In addition to saving you money, heat pumps can make your home more comfortable.

On a hot, humid day heat pumps act like whole-home dehumidifiers, gradually taking moisture out of the air. Even if it isn’t hot — like on a humid fall day, for example — you can run your heat pump as a dehumidifier and keep the temperature at 70 degrees.

In this same way, your heat pump will keep the air inside your home at a consistent temperature and humidity level on cold days when you want to stay warm inside.

In addition to that, many heat pumps are “variable-speed,” which means they provide a more consistent temperature than “single-stage” furnaces or air conditioners.

Better for the environment

Unlike traditional furnaces and boilers, heat pumps run on electricity. That means that when paired with a renewable energy source like rooftop or community solar, they heat your home without heating the planet. Compared to other electric heating systems, heat pumps are much more energy efficient.

No ducts required

Many homes don’t have ducting, making it tricky and possibly expensive to install ductwork for heating or cooling. But ductless heat pumps—also called mini-splits—don’t require ducting.

Perception of higher upfront cost

The biggest challenge for homeowners looking at upgrading to heat pumps is the higher upfront system cost. Whereas a cheap air conditioning system or furnace can cost you less than $8,000, the average heat pump including installation is about $15,000.

Part of the reason for this is that you’re paying for something that can replace both your heating and cooling system. If you compare a heat pump to a new furnace installation and an air conditioning unit installation, it’s actually a similar price. Many heat pumps also use much more advanced technology than cheaper heating and cooling systems, like variable-speed inverters, 20+ SEER ratings, and zone controls. Fortunately, our area is offering many rebates, incentives, and tax credits, which help bring down or offset the higher upfront cost. And remember, the operating cost of a heat pump far outweighs the operating cost of other electric heating types.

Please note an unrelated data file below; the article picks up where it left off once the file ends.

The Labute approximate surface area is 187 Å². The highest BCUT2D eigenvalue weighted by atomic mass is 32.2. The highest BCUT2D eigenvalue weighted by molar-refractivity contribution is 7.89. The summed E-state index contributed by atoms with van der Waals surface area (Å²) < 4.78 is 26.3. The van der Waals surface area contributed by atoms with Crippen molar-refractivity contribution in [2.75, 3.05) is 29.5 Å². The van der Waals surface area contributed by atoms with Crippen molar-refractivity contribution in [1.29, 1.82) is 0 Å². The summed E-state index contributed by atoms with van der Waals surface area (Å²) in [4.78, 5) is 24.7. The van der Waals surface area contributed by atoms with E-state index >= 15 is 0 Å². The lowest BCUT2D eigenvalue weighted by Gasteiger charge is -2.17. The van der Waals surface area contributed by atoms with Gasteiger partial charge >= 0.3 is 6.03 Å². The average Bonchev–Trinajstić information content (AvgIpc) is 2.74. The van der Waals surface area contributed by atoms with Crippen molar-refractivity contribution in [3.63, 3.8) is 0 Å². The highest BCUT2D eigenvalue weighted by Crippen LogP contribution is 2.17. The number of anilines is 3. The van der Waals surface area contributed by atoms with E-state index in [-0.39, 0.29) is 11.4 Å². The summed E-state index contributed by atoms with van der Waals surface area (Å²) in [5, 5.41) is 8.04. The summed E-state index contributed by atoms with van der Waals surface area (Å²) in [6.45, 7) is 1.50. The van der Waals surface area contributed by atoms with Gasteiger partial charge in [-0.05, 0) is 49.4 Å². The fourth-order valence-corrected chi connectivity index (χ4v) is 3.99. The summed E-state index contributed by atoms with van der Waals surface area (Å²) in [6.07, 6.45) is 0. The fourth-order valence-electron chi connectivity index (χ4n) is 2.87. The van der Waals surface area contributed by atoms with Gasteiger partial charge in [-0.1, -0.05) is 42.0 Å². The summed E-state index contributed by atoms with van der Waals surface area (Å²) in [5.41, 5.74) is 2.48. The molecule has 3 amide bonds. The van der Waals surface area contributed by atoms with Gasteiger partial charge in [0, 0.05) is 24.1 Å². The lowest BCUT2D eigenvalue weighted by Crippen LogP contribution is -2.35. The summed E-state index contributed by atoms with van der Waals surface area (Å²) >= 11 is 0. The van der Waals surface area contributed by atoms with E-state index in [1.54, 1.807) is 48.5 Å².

Frequently Asked Questions

Are heat pumps noisy?

A common myth of a heat pump is that they are louder than other heating and cooling systems. This isn’t true. Heat pumps generally run at about 40-50 decibels, which is about the same as a quiet dishwasher. This is no different than a furnace or traditional air conditioner.

Isn’t heating with electricity expensive?

Traditional electric heating systems like electric furnaces and baseboards are inefficient and therefore expensive, that’s for sure. But heat pumps are in a league of their own in terms of great efficiency. Heat pumps use advanced technology to use 3-4 times less electricity than conventional heating systems. This is why heat pumps can save many homeowners so much money. Compared to fuel oil, propane, and electric resistance heat, heat pumps use far less energy and cost much less to operate.

Is a heat pump more efficient than a traditional air conditioner?

Assuming a heat pump and an air conditioner have the same SEER rating, they will use the same amount of electricity each year to cool your home.  But many heat pumps come in higher-SEER rated models than the typical air conditioner. And unlike central AC, if you opt for a ductless mini-split, you can choose to cool only the rooms you use. These two advantages make most heat pumps more efficient than standard AC systems.